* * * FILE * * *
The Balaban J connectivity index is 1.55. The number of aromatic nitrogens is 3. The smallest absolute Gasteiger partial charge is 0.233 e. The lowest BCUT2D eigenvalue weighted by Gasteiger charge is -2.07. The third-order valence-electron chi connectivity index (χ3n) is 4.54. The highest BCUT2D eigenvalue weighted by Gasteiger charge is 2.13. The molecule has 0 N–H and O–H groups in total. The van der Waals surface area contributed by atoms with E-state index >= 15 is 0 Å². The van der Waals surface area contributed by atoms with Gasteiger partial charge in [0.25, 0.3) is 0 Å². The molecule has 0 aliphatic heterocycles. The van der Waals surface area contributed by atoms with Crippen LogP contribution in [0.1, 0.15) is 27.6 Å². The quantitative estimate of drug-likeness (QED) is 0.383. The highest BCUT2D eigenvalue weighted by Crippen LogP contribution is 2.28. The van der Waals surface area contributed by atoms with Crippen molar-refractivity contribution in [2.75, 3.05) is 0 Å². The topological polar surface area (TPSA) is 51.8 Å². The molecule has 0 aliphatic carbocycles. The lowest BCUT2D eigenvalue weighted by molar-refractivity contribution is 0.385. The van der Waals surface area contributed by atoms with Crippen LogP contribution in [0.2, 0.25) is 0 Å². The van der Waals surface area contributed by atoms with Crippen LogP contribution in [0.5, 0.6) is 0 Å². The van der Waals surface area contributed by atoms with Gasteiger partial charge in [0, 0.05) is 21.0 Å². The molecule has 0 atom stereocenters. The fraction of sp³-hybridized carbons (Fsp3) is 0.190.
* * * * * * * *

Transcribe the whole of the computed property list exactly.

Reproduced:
The Balaban J connectivity index is 1.55. The number of aromatic nitrogens is 3. The smallest absolute Gasteiger partial charge is 0.233 e. The lowest BCUT2D eigenvalue weighted by Gasteiger charge is -2.07. The third-order valence-electron chi connectivity index (χ3n) is 4.54. The highest BCUT2D eigenvalue weighted by Gasteiger charge is 2.13. The molecule has 0 N–H and O–H groups in total. The van der Waals surface area contributed by atoms with E-state index >= 15 is 0 Å². The van der Waals surface area contributed by atoms with Gasteiger partial charge in [0.25, 0.3) is 0 Å². The molecule has 0 aliphatic heterocycles. The van der Waals surface area contributed by atoms with Crippen LogP contribution in [0.1, 0.15) is 27.6 Å². The quantitative estimate of drug-likeness (QED) is 0.383. The highest BCUT2D eigenvalue weighted by Crippen LogP contribution is 2.28. The van der Waals surface area contributed by atoms with Crippen molar-refractivity contribution in [2.75, 3.05) is 0 Å². The topological polar surface area (TPSA) is 51.8 Å². The molecule has 0 aliphatic carbocycles. The lowest BCUT2D eigenvalue weighted by molar-refractivity contribution is 0.385. The van der Waals surface area contributed by atoms with Crippen LogP contribution in [0.2, 0.25) is 0 Å². The van der Waals surface area contributed by atoms with Crippen LogP contribution in [0.5, 0.6) is 0 Å². The van der Waals surface area contributed by atoms with Gasteiger partial charge in [0, 0.05) is 21.0 Å². The molecule has 0 atom stereocenters. The fraction of sp³-hybridized carbons (Fsp3) is 0.190.